Coronavirus (COVID-19) in Germany

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Coronavirus (COVID-19) in Germany - statistics & facts

The coronavirus (COVID-19) has defined 2020 on a global scale. COVID-19 is the official name for the coronavirus disease, with the first confirmed cases recorded in the Chinese city of Wuhan, located in the Hubei province, in November 2019. The respiratory disease is caused by the SARS-CoV-2 coronavirus. This is a new virus not identified in humans before, which means that treatment had not been not available at the beginning of the outbreak. The World Health Organisation (WHO) officially declared the coronavirus (COVID-19) outbreak a pandemic on March 11, 2020. After months of research, the BioNTech-Pfizer vaccine, a joint effort between Germany and the U.S., was approved by the European Medicines Agency (EMA) and the European Commission on December 21, 2020, with German vaccinations starting shortly after Christmas. Since January 6, the Moderna vaccine is also allowed in the country. Vaccination is voluntary.

At the beginning of the pandemic, Germany was among the European countries most affected by the spread of the coronavirus (COVID-19) worldwide. The first confirmed coronavirus case in Germany was recorded in the southern state of Bavaria on January 28, 2020. Case numbers began to rise rapidly on a daily basis at the beginning of March 2020 and continued to grow nationwide, as more members of the population get tested for the virus, many after returning from winter vacations in other severely affected European countries such as Austria, Italy and Switzerland. Each of the 16 German federal states now has confirmed COVID-19 cases. Based on recent figures, case figures differ by cities and districts, with Berlin topping the ranking. In terms of coronavirus cases by gender, it is an almost even split.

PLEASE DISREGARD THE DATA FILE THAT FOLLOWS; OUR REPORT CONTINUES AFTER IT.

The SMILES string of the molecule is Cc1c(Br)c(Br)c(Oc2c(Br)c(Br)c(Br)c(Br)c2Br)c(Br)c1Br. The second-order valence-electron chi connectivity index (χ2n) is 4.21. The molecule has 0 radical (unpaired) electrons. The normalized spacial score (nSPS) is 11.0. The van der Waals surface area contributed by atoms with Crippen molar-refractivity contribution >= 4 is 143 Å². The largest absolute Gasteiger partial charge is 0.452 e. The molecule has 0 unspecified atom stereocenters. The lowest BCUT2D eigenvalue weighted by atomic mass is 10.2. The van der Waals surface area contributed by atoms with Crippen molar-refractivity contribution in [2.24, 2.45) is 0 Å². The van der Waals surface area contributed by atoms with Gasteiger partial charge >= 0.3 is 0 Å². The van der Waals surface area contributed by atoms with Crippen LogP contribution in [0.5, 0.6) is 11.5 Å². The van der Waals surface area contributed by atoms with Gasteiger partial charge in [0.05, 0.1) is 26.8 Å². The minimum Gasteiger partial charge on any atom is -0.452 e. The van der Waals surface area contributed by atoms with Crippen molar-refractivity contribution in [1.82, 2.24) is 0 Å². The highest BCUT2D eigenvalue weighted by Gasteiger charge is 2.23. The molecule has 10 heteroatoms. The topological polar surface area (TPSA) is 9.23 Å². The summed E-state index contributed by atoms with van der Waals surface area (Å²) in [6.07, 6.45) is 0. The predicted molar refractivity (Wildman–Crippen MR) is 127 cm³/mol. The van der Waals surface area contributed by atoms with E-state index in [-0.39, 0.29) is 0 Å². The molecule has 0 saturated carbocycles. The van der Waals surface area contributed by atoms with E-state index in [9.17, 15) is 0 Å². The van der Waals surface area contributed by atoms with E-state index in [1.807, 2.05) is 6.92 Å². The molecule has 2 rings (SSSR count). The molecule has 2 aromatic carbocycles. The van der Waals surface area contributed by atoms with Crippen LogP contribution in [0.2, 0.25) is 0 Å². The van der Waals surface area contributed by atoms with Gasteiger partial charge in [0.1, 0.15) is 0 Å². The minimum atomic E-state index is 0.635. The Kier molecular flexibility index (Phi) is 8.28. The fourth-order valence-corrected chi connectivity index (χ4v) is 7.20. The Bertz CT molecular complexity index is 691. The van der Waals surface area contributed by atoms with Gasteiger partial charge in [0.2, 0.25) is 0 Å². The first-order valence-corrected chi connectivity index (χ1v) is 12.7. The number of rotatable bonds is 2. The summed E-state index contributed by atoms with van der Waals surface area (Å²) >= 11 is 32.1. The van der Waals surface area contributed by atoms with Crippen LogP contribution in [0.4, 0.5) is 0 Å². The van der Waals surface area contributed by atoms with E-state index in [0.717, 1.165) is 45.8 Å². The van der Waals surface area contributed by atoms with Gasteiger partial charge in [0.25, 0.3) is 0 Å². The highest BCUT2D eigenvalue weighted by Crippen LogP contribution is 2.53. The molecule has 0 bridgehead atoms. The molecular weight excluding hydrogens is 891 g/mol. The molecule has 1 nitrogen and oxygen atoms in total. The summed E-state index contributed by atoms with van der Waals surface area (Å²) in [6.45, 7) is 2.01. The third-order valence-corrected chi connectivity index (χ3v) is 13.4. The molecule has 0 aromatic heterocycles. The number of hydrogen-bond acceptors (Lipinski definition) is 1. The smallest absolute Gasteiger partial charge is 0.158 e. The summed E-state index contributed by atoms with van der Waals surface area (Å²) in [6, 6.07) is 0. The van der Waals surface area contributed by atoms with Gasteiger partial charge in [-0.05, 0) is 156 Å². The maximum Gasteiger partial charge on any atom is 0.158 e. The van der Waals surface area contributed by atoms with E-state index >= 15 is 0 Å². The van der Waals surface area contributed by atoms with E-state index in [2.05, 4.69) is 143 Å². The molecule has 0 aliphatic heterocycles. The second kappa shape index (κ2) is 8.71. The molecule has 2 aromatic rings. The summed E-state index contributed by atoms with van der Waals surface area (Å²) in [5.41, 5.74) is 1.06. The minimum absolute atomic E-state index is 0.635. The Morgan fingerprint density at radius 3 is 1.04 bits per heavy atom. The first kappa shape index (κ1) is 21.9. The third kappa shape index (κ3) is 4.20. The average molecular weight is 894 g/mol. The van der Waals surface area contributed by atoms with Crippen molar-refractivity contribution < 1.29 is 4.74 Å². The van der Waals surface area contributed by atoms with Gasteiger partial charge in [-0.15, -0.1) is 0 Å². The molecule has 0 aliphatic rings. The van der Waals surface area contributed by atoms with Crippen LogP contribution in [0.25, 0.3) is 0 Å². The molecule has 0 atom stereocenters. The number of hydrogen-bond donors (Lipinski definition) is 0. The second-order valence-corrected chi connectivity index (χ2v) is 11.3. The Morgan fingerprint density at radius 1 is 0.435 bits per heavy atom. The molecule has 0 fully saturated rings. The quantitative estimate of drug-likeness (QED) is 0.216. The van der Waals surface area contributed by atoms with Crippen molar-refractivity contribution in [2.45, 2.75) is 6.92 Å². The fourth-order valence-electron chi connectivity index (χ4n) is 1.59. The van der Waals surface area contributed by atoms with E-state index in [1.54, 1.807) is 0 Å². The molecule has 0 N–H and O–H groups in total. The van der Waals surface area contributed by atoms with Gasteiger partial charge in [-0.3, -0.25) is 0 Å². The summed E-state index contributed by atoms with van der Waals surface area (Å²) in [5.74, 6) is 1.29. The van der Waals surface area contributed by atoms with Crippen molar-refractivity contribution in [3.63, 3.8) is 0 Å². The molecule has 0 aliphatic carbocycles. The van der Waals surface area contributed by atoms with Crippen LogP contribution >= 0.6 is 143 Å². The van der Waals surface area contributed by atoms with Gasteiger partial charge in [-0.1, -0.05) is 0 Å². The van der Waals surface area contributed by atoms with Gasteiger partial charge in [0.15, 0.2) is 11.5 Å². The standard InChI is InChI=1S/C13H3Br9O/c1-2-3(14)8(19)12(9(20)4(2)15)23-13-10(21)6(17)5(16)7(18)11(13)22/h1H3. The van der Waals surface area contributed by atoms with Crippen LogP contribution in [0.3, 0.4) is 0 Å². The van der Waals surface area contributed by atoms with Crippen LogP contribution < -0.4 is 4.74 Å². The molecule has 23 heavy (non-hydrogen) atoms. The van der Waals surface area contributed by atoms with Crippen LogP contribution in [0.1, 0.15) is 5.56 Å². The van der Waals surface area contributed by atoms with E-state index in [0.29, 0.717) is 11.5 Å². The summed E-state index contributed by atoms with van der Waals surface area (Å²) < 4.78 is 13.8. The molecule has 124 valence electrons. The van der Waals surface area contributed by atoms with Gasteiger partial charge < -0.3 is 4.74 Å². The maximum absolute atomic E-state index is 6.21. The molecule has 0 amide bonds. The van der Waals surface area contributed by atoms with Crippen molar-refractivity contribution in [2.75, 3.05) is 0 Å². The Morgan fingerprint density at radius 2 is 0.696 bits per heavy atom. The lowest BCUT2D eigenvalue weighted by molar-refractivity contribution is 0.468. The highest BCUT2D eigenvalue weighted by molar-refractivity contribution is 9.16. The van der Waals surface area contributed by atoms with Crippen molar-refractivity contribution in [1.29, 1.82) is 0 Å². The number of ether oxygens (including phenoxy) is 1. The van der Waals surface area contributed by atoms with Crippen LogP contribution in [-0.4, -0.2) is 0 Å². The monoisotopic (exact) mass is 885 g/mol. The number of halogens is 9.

While research on how exactly the coronavirus (COVID-19) spreads is ongoing, it has been established that the infection can transfer from person to person. According to the WHO, when one person already infected with the virus coughs or exhales, small droplets are released from their nose and mouth. Anyone standing close by could get infected. In March 23, 2020, the German government imposed a so-called contact ban among the population in an effort to slow down the spread of the disease. With periodically frequently regulations for meetings and gatherings, this addition to daily life is being referred to as social distancing.

Even before the introduction of the contact ban, Germany, like other European countries, had already made a number of changes to public life in an effort to protect the population from the coronavirus (COVID-19) epidemic. Daycare facilities, schools and universities were successively closed around the country, as were gyms, museums, theaters, clubs, bars, restaurants, libraries, cinemas, shops and stores. Establishments belonging to the food and health care sectors remained open and accessible to the population, though with added adjustments due to the contact ban. During April and May 2020, as the German government began easing shutdown measures, decisions were also handed down to individual state governments, with numerous establishments reopening. Social distancing and wearing protective masks continue to accompany daily life outside of the home. Germany has repeated lockdown measures after infection rates began to rise in autumn and throughout winter 2020.

The aforementioned measures mean that, as a consequence, businesses and industries in all of Germany faced serious financial issues due to the absence of customers and consumers using their services, as well as travel restrictions both on a national and international level. Another worry is reduced performance due to the possibility of more employees being on sick leave. During a recent survey conducted among German companies, it was clear that the travel and hospitality industry in particular were already noticing the impact of the coronavirus (COVID-19) on their business. When surveyed on revenue expectations in the near future, companies varied between making estimates regarding losses and stating that currently it was not possible to make a prediction. German e-commerce is also expecting to be impacted by the coronavirus (COVID-19) epidemic, with common concerns including delivery delays or cancellations for restocking goods, as well as a revenue decline.

Interesting statistics

In the following 5 chapters, you will quickly find the {amountStatistics} most important statistics relating to "Coronavirus (COVID-19) in Germany".